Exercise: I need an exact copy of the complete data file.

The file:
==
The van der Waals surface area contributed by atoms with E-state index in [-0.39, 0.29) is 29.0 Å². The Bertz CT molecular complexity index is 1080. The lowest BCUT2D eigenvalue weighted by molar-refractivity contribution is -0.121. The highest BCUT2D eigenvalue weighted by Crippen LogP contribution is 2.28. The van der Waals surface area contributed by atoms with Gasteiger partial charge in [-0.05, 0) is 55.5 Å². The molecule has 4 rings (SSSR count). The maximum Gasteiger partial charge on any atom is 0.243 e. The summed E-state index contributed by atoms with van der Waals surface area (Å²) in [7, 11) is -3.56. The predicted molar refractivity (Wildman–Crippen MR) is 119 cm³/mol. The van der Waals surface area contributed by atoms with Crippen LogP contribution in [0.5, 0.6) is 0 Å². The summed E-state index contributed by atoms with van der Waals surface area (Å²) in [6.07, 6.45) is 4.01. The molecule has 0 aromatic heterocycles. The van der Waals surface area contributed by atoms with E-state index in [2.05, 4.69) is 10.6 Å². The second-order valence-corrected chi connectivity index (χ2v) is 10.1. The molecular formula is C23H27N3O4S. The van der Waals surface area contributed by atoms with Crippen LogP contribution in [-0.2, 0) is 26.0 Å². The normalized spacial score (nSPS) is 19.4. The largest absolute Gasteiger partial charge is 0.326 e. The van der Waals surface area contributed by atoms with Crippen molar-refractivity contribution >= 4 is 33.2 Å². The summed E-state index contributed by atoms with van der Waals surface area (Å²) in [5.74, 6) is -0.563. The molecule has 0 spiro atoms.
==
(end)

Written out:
The van der Waals surface area contributed by atoms with E-state index in [-0.39, 0.29) is 29.0 Å². The Bertz CT molecular complexity index is 1080. The lowest BCUT2D eigenvalue weighted by molar-refractivity contribution is -0.121. The highest BCUT2D eigenvalue weighted by Crippen LogP contribution is 2.28. The van der Waals surface area contributed by atoms with Gasteiger partial charge in [-0.05, 0) is 55.5 Å². The molecule has 4 rings (SSSR count). The maximum Gasteiger partial charge on any atom is 0.243 e. The summed E-state index contributed by atoms with van der Waals surface area (Å²) in [7, 11) is -3.56. The predicted molar refractivity (Wildman–Crippen MR) is 119 cm³/mol. The van der Waals surface area contributed by atoms with Crippen LogP contribution in [0.5, 0.6) is 0 Å². The summed E-state index contributed by atoms with van der Waals surface area (Å²) in [6.07, 6.45) is 4.01. The molecule has 0 aromatic heterocycles. The van der Waals surface area contributed by atoms with E-state index in [2.05, 4.69) is 10.6 Å². The second-order valence-corrected chi connectivity index (χ2v) is 10.1. The molecular formula is C23H27N3O4S. The van der Waals surface area contributed by atoms with Crippen LogP contribution in [-0.2, 0) is 26.0 Å². The normalized spacial score (nSPS) is 19.4. The largest absolute Gasteiger partial charge is 0.326 e. The van der Waals surface area contributed by atoms with Crippen molar-refractivity contribution >= 4 is 33.2 Å². The summed E-state index contributed by atoms with van der Waals surface area (Å²) in [5.74, 6) is -0.563. The molecule has 0 spiro atoms.